my weekend with Love and Respect

the smart, lovely, funny and clumsy Joy Eggerichs sent me and Matt Gates to the Love and Respect conference in Franklin, TN last weekend.  Matt and i weren’t getting along, so she thought it would help.  i kid.  i kid.  but seriously, Matt’s a real jerk.  and by jerk, i mean not at all a jerk.  except for when he beats me at pool.

Joy’s parentals, Emerson and Sarah Eggerichs, wrote the book on what successful relationship looks like between a man and a woman.  literally.  they actually wrote the book.  Love and Respect to be exact.  they have expanded on the written word by traveling around all over the place speaking to groups of old and married, the googly-eyed engaged and baffled singles.

what the Eggerichs’ have to say, impacts them/us all.

their advice is Biblical, practical and applicable no matter what stage of life you’re in.  they don’t pull punches and they don’t shame anyone.  both those things were key for me, because at heart, i’m a skeptic when it comes to those who dole out relationship advice.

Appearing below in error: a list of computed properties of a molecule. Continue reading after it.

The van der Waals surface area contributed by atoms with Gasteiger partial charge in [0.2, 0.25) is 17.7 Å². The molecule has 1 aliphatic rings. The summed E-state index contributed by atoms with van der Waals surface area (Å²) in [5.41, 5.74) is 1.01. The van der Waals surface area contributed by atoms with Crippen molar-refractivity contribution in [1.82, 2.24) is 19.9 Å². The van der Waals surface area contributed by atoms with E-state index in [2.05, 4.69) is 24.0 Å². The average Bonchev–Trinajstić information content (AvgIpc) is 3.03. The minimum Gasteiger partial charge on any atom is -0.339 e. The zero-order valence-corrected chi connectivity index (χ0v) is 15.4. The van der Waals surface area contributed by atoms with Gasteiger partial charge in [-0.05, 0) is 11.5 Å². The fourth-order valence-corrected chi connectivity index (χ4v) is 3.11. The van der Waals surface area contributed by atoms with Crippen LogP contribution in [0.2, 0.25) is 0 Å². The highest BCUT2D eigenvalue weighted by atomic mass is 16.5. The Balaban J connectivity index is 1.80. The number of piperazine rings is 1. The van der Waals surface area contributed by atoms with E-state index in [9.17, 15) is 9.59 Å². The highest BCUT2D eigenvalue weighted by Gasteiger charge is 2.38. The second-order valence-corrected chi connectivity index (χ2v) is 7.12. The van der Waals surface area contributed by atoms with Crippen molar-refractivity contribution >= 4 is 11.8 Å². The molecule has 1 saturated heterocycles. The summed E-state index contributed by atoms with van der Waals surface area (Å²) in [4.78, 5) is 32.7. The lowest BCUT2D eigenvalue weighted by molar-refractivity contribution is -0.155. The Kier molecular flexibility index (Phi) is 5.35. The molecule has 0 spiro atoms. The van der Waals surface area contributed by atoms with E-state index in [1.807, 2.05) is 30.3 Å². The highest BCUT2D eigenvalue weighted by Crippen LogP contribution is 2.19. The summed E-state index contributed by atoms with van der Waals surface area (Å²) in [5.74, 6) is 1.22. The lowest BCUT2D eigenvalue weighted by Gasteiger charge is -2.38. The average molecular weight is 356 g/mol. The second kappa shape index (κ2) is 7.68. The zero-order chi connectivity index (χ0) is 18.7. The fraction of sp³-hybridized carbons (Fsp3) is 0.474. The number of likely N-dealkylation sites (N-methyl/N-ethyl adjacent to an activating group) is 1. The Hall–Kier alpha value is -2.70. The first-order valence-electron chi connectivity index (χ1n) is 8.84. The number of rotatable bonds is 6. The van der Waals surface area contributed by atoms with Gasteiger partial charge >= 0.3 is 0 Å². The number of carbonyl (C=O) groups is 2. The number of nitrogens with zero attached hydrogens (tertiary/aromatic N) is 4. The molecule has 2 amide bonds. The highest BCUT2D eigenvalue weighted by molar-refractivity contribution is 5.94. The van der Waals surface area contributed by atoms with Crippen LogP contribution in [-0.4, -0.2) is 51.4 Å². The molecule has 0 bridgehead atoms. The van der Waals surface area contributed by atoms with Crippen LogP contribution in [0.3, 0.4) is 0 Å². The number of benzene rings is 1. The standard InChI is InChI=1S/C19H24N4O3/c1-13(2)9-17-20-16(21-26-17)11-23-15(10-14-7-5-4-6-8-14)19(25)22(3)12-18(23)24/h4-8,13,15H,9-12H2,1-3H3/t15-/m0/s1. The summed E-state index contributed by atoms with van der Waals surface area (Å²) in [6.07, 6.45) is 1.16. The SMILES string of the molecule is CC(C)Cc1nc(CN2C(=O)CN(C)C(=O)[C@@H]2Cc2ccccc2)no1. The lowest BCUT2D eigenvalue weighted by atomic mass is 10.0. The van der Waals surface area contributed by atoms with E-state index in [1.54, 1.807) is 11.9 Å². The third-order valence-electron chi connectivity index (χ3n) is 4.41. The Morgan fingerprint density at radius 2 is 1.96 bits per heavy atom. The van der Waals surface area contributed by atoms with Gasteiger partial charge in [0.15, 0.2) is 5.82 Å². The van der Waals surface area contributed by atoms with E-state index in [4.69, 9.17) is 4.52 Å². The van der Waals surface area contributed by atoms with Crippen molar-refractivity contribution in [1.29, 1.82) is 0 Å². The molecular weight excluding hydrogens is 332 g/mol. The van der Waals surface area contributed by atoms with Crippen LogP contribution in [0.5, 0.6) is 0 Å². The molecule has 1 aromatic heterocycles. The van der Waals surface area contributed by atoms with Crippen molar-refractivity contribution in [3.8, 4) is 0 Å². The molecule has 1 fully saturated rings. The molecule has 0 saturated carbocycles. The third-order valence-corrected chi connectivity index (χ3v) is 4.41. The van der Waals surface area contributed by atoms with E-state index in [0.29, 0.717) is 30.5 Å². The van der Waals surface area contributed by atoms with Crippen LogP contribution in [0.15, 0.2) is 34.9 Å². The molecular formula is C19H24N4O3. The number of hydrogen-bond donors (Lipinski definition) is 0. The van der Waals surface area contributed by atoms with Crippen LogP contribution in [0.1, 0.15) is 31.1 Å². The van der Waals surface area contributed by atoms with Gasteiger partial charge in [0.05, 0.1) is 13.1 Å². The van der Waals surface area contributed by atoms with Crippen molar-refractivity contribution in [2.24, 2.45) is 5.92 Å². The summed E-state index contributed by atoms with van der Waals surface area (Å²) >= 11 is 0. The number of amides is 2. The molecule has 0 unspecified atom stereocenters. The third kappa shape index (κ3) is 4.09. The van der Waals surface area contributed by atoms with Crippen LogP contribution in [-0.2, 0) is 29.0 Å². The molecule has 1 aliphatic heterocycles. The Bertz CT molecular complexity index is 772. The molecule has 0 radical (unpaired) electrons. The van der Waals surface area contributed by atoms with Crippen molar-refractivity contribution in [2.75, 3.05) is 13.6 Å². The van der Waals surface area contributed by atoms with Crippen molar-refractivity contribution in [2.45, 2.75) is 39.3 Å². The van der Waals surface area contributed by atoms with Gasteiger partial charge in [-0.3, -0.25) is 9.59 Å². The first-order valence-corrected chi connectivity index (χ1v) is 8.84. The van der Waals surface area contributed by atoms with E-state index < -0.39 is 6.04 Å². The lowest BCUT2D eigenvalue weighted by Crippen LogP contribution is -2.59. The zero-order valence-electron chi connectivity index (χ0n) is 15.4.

i know, i know.  hypocrite much?

i’d say “let me explain”, but it’s my blog and if you’ve been here for more than 10 minutes, you already know i’m going to do as i please.

a lot of what the church teaches about relationships is just plain wrong.  on one hand it’s completely milk toast and lacks any real practicality.  on the other hand, it deals out shame and a sense of never being able to live up to some unattainable standard.

Love and Respect does neither of those things.  it is encouraging and smart and the principles are doable from the moment you learn them.  i’m just sayin’, more than once i had a moment where i thought, “oh geez, i do that.  i should probably knock it off.”

one thing that had a huge impact on me was when Emerson said, “Women are not commanded to agape (unconditional) love, they are designed for it.  Men aren’t commanded to brotherly love, they are designed for it.  Women are commanded to brotherly love, because that’s what men need.  Men are commanded to unconditional love, because that’s what women need.”

of course that’s a paraphrase, Emerson is much smarter than i am, but you get the point.  frankly, i was kind of angry that i had never been taught this before.  it’s right there in scripture.  how did it get missed?

there were several more things i learned and was surprised i had never heard before that made perfect sense, but i won’t try to explain them.  i’d probably screw it up.